As I’ve mentioned in many previous articles, the internet is surely an excellent first-world technology. However, as this article from The Register points out, the internet also hides a much shadowier, more alarming nature, exemplified in the growing amount of internet surveillance.
A top US government official believes that the internet is under fierce attack by authoritarian governments worldwide, and that the situation is rapidly deteriorating.
“Today we face a series of challenges at the intersection of human rights, connected technologies, business, and government. It’s a busy intersection – and a lot of people want to put up traffic lights,” said US Assistant Secretary of State Michael Posner, speaking at the Silicon Valley Human Rights Conference in San Francisco on Tuesday.
[…]And as information communications technology moves ever deeper into less-developed countries, Posner sees the problems increasing. “These are the places where repressive regimes are getting hold of the latest, greatest Western technologies and using them to spy on their own citizens for purposes of silencing dissent,” he said. “Journalists, bloggers and activists are of course the primary targets.”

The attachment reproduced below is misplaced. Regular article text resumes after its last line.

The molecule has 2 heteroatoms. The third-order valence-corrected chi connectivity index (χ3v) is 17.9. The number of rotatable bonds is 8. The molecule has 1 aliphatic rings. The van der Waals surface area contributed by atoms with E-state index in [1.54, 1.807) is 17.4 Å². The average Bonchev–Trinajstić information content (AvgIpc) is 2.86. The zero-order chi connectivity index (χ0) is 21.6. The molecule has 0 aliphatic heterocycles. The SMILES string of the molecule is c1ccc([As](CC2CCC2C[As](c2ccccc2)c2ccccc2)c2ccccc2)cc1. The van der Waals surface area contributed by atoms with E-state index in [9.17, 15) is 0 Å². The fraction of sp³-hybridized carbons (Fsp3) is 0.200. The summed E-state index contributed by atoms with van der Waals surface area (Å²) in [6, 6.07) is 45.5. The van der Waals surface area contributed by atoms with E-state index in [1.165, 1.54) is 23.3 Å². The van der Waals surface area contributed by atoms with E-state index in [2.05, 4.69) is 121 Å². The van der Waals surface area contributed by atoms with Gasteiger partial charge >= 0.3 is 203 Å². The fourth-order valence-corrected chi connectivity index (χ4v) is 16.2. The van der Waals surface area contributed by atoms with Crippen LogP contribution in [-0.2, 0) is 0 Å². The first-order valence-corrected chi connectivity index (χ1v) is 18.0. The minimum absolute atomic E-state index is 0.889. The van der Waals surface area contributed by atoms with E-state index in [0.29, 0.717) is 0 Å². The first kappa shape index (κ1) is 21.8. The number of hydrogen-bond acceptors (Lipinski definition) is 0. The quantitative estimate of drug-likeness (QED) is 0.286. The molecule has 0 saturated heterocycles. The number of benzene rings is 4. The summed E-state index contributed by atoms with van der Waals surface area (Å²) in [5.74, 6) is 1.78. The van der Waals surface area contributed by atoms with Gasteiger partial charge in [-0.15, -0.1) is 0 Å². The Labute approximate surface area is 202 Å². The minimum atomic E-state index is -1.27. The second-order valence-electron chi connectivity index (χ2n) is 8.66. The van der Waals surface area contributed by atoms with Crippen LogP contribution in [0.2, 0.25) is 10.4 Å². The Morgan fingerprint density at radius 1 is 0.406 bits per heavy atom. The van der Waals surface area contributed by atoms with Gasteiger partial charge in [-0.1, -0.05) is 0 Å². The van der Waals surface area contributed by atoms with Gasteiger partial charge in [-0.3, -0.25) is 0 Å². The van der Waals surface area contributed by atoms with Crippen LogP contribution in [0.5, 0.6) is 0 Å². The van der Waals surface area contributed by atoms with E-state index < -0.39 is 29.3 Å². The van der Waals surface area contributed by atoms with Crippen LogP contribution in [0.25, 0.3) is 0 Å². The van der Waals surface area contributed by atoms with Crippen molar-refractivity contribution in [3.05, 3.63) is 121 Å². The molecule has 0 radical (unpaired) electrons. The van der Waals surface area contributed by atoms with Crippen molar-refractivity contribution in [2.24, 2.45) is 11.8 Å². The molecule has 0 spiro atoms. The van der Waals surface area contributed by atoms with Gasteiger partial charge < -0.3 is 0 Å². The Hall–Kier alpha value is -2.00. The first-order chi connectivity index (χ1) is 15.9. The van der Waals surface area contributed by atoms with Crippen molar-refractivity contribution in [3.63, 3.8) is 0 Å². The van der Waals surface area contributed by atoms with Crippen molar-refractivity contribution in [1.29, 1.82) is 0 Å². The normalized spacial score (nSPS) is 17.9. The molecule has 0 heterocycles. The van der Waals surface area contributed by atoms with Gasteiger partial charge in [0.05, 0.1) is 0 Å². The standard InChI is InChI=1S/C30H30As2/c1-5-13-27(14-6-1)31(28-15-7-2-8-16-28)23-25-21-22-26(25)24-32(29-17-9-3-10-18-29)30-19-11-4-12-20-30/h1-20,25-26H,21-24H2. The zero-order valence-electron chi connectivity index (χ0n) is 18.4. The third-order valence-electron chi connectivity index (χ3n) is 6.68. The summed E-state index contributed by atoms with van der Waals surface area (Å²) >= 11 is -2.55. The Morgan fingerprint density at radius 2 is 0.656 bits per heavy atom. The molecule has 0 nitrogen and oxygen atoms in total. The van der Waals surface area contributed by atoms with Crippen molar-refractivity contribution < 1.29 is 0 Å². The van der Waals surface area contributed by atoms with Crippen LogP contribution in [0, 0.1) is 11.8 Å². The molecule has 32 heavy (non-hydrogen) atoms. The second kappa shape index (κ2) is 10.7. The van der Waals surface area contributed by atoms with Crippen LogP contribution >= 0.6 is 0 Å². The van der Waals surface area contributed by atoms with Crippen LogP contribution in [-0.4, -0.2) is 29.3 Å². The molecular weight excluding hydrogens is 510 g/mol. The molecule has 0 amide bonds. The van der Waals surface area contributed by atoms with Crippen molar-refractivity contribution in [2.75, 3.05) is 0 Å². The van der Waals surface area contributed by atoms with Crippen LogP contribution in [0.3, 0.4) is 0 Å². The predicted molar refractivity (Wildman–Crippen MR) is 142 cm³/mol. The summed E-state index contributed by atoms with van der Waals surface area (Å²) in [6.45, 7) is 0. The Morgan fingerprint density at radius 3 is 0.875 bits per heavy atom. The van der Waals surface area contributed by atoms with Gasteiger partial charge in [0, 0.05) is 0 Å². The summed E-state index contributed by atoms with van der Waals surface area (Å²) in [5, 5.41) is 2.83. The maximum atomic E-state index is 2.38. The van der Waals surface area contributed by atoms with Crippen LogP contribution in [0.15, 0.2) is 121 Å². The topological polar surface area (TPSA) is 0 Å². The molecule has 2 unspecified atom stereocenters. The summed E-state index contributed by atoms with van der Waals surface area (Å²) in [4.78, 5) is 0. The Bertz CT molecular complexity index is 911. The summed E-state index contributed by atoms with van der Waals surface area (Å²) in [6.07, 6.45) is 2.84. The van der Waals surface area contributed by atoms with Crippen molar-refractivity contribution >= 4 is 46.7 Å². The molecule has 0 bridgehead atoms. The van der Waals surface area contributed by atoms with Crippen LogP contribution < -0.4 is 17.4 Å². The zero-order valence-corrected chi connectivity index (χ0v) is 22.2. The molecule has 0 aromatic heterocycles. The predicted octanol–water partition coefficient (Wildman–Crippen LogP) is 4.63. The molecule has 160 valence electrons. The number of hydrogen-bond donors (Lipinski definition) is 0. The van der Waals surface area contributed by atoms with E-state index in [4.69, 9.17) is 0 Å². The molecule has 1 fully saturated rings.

From his point of view, governments in some of these emerging markets “appear fiercely determined to control what people do online.”
Again, this underlines the straightforward, egalitarian nature of an alternative media source: shortwave radio. People living under the control of such a regime can turn to radio to hear voices from across the globe, to dispel inaccuracies and fallacies, and learn the truth. Unlike the internet, there’s no virtual gateway that can be locked down by a government’s heavy hand. Shortwave radio has no regard for border crossings.
Best of all, no one can prevent these listeners from listening; no one can track them or their listening habits.
Herein lies my fear that, as many large international broadcasters such as the BBC, VOA, DW and others abandon shortwave service to invest in the internet, we put all our eggs in one tenuous basket. Certainly, we can invest in technologies which attempt to stall government efforts to temper our internet presence in, for example, China; but what about the people accessing these protective internet sites? Who is watching them and their surfing habits?
Crack. There goes democracy…